The city of Chattanooga is no stranger to nonviolent protest. From the Howard High School students who led sit-ins and look-ins in downtown Chattanooga during the Civil Rights Movement to contemporary activists advocating tighter gun controls and inclusivity, our city has a rich history of fighting for social justice. Explore our content in UTC Digital Collections and CHC Online to learn more about how Chattanoogans have fought for equality.
- February 1960 Civil Rights Demonstrations photographs
This digital collection documents the sit-ins and marches organized by Howard High School students in February 1960 in downtown Chattanooga. Included in the collection are images of demonstrators demanding equality at department store lunch counters in S. H. Kress & Co. and Loveman’s.
- Black United Front newsletters
This digital collection documents the Black Power movement in Chattanooga, Tennessee from 1969 to 1971. The newsletters include powerful language and imagery that preserves African American voices of the early Post-Civil Rights era. Created by Ralph Moore, a native Chattanoogan and member of Black Knights, Inc., the newsletters are a product of Moore’s vision and his collaboration with other local activists, many of who had been involved in the Student Nonviolent Coordinating Committee (SNCC).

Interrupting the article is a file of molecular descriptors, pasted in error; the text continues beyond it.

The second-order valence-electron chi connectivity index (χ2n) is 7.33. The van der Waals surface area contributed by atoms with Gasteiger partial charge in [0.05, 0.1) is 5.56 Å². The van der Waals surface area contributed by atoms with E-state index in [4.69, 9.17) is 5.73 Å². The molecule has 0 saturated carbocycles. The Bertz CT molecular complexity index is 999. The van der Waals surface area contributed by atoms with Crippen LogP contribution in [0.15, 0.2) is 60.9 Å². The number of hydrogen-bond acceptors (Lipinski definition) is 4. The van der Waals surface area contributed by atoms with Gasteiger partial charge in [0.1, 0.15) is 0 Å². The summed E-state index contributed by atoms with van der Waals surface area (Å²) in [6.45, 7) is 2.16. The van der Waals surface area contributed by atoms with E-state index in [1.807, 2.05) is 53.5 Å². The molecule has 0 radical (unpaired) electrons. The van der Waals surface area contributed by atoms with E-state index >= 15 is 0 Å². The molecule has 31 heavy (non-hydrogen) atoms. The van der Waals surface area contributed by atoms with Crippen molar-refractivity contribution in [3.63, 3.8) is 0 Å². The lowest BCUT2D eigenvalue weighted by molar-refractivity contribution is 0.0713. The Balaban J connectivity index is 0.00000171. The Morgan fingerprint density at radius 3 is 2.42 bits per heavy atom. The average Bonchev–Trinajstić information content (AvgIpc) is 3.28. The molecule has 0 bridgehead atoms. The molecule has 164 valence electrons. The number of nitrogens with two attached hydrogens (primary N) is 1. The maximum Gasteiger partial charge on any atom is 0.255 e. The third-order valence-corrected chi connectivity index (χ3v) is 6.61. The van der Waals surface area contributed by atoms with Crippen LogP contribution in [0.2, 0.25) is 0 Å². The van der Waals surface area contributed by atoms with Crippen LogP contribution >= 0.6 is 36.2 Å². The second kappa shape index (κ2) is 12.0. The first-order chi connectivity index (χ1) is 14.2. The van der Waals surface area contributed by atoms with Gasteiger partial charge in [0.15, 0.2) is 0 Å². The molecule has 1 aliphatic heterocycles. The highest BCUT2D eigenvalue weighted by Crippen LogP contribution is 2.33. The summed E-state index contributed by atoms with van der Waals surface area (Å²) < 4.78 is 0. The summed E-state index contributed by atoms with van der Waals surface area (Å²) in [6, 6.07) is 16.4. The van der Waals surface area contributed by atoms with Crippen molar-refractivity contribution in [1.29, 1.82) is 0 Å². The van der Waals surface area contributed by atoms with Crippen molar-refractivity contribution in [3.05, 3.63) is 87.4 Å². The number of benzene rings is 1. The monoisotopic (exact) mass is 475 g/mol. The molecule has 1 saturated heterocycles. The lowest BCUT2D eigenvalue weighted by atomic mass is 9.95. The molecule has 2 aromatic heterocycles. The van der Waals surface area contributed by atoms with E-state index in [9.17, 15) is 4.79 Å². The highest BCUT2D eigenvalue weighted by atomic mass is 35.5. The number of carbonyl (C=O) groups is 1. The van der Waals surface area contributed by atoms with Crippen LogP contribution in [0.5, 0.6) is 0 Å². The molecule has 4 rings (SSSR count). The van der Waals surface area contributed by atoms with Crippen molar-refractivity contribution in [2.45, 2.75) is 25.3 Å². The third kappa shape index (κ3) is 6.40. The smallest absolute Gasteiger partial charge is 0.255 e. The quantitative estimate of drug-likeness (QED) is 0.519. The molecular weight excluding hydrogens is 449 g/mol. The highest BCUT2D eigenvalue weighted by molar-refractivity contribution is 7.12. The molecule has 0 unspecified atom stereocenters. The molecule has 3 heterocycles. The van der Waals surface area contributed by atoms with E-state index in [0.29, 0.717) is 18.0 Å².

- Chattanooga Women’s oral histories
This digital collection features interviews with women activists, leaders, and community organizers. Of particular note is an interview with Maxine Cousin, which details the murder of her father at the hands of the police and the creation of Concerned Citizens for Justice, a grassroots organization with a history of advocating for the victims of police brutality.
- Chattanooga Gun Violence Activism oral histories
Four interviews in this digital collection document the efforts of Chattanooga Students Leading Change (CSLC), a grassroots organization that participated in the local demonstrations as part of the March For Our Lives movement, which was organized by the students of Marjory Stoneman Douglas High School in Parkland, Florida, who led a historic march for gun control in Washington D.C. on 2018 March 24. CSLC advocates for legal and policy changes at local and state levels.